TWELVE Federal Reserve Bank presidents, lined up like birds on a telephone wire, were ready to testify to the Senate Banking Committee Wednesday, reporting in turn about the status of the economy in their districts and national monetary policy.
The event - probably the first time in the 75-year history of the Fed that the 12 were scheduled as a group to appear before Congress - reflects the concern of legislators with monetary policy.
"It is a critical economic policy," notes a Congressional source.
Some observers figure the senators are pressuring these Fed officials for even lower interest rates. A senior member of the committee, Sen. Paul Sarbanes (D) of Maryland, has proposed legislation that would remove the 12 from the monetary-policymaking Federal Open Market Committee. Many of these presidents are considered "hawks" in the battle against inflation, willing to see the country endure slow growth to bring down the rate of inflation.
If the bill were enacted - and that is considered unlikely - the FOMC would consist of only the seven governors appointed by the president and confirmed by the Senate. Presidents of the regional banks would act as an advisory committee meeting with the Board four times a year.
On the House side, Rep. Henry Gonzalez, chairman of the Banking committee, has put forward a bill that would require the 12 to face Congressional confirmation. At present, the bank presidents are proposed and appointed by the boards of the regional banks, with the Fed's Board of Governors retaining veto power.
The Fed has come under greater scrutiny in Congress because of the 1990-91 recession and a slow recovery that has created few new jobs.
The economy has picked up some steam recently, with output growing at a 4.8 percent annual rate in the last quarter of 1992 and nonfarm payrolls up a husky 365,000 in February.
Some other statistics have been less vigorous. Factory orders declined 1.3 percent in January. Retailers posted slow sales in February, perhaps due to bad weather. Car sales have been weak.
What especially disturbs some economists is the shrinkage in the broad measures of money supply for the last three months. That last happened in 1959. M-1, the narrow measure of money that includes currency and checking accounts, also likely declined in February.
"If we don't see a pickup fairly soon in the broad monetary aggregates, the economy will be weaker in the second half of 1993 if not sooner," predicts Paul Kasriel, an economist with the Northern Trust Company in Chicago.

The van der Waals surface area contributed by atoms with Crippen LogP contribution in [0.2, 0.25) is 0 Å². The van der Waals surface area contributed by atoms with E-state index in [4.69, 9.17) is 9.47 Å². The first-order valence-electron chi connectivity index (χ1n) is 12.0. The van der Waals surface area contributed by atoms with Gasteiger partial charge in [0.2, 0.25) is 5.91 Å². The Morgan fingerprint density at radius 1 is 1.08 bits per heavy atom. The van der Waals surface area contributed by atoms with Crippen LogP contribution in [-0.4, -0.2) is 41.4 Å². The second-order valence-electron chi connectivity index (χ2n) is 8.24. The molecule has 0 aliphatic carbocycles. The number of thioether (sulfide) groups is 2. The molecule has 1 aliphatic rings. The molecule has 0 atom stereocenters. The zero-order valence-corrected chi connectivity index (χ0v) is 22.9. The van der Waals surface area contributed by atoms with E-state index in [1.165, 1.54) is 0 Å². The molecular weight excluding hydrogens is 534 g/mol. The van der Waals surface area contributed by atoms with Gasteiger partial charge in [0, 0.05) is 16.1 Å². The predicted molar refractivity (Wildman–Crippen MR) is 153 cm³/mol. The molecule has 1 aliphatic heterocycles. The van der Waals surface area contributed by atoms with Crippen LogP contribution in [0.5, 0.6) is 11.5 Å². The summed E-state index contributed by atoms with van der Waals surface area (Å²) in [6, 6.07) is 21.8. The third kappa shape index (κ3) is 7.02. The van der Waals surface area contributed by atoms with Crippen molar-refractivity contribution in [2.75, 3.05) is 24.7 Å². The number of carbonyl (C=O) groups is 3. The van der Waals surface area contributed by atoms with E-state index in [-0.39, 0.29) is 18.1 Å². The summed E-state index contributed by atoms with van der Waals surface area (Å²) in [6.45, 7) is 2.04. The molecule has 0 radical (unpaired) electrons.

The Clinton administration is also concerned. Roger Altman, deputy secretary of the Treasury, has called for faster money growth. A slowdown in the expansion could demolish the administration's goals for a lower budget deficit and faster job creation.
Monetary experts are divided on the importance of the money supply numbers. Both Milton Friedman, a Nobel prize-winning economist, and Paul McCracken, top economic advisor to President Nixon, say money growth is dangerously slow.
But Allan Meltzer, an economist at Carnegie-Mellon University in Pittsburgh, says the Fed's monetary policy is too loose. He chairs a a group of eight academic and business economists known as the Shadow Open Market Committee which met Sunday in Washington to review monetary policy. That group issued a statement calling for the Fed to "tighten monetary policy slightly" in 1993 to "lock in the past gains against inflation and contribute to a sustained expansion."
Dr. Meltzer looks primarily at the "monetary base" - currency plus bank reserves - in looking at monetary policy. It has been growing at a 10 percent annual rate, and the Shadow group would prefer an 8 percent rate.
Meltzer disapproves of the Sarbanes and Gonzalez bills, which he considers efforts to weaken the independence of the Fed from Congress. Rather, he would like to "improve the accountability" of the Fed by requiring the central bank to establish targets for growth in the monetary base. If these aren't met, Fed policymakers should offer their resignation to the president, Meltzer says.
Kasriel concentrates on broader money aggregates that include some savings on top of M-1. Charts for the years 1989 through 1992, he says, show that weakness in real M-2 precede weakness in industrial production.
Fed officials themselves have been downplaying the monetary aggregates. One governor, Lawrence Lindsey, said earlier this week that they are less reliable as an indicator of future national output than in the past.